Review: First Comes Love
Emily Giffin - First Comes LovePublished: June 28, 2016 by Ballantine Books
Genres: Adult, Romance
Find on: Amazon, Book Depository, Goodreads
In this dazzling new novel, Emily Giffin, the #1 New York Times bestselling author of Something Borrowed, Where We Belong, and The One & Only introduces a pair of sisters who find themselves at a crossroads.
Growing up, Josie and Meredith Garland shared a loving, if sometimes contentious relationship. Josie was impulsive, spirited, and outgoing; Meredith hardworking, thoughtful, and reserved. When tragedy strikes their family, their different responses to the event splinter their delicate bond.
Fifteen years later, Josie and Meredith are in their late thirties, following very different paths. Josie, a first grade teacher, is single—and this close to swearing off dating for good. What she wants more than the right guy, however, is to become a mother—a feeling that is heightened when her ex-boyfriend’s daughter ends up in her class. Determined to have the future she’s always wanted, Josie decides to take matters into her own hands.
On the outside, Meredith is the model daughter with the perfect life. A successful attorney, she’s married to a wonderful man, and together they’re raising a beautiful four-year-old daughter. Yet lately, Meredith feels dissatisfied and restless, secretly wondering if she chose the life that was expected of her rather than the one she truly desired.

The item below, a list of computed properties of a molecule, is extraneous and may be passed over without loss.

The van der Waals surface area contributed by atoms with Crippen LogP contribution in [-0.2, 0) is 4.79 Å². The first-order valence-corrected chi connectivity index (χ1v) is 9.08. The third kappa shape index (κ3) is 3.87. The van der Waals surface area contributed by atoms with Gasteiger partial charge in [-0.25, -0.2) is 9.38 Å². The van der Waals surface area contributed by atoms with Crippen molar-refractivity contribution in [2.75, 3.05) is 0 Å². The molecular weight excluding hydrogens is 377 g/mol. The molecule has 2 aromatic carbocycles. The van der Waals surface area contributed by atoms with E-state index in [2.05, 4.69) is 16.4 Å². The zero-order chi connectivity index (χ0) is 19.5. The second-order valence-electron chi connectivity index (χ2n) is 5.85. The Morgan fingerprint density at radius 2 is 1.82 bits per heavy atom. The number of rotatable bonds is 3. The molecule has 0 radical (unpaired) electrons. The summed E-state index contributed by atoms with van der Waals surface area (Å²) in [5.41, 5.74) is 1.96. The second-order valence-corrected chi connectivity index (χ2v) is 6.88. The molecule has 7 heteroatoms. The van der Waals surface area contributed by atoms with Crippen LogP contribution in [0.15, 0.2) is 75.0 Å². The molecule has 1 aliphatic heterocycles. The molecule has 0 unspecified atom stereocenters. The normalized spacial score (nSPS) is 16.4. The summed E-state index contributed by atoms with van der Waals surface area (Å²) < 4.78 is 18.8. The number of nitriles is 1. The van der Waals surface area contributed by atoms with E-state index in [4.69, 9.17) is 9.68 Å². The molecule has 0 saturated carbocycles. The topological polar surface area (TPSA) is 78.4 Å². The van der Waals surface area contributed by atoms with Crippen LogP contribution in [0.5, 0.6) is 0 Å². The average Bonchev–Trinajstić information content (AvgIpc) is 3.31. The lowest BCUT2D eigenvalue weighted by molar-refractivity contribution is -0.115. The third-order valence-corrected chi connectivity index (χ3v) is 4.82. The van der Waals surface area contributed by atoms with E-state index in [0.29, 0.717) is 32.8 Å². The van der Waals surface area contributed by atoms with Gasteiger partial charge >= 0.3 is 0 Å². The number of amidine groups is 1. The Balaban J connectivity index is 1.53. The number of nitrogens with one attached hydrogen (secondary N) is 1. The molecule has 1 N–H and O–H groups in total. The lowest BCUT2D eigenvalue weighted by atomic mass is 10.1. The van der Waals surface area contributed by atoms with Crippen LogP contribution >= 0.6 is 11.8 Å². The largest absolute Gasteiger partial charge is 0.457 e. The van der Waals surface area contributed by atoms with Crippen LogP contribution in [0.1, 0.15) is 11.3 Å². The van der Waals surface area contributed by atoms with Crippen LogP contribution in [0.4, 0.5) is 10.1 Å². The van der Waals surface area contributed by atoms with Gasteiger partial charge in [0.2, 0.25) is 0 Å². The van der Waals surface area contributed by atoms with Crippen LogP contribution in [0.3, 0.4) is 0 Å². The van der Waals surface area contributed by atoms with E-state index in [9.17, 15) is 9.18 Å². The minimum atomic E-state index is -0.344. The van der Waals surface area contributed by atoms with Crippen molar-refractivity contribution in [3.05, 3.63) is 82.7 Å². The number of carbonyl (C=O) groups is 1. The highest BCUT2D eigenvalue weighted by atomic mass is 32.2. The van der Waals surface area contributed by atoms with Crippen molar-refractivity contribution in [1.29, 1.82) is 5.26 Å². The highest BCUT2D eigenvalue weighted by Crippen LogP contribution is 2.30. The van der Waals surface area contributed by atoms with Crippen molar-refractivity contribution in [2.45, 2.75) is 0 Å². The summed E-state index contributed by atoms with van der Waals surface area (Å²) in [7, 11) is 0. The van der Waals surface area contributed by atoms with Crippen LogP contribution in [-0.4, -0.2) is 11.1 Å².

As the anniversary of their tragedy looms and painful secrets from the past begin to surface, Josie and Meredith must not only confront the issues that divide them, but also come to terms with their own choices. In their journey toward understanding and forgiveness, both sisters discover they need each other more than they knew . . . and that in the recipe for true happiness, love always comes first.
Emotionally honest and utterly enthralling, First Comes Love is a story about family, friendship, and the courage to follow your own heart—wherever that may lead.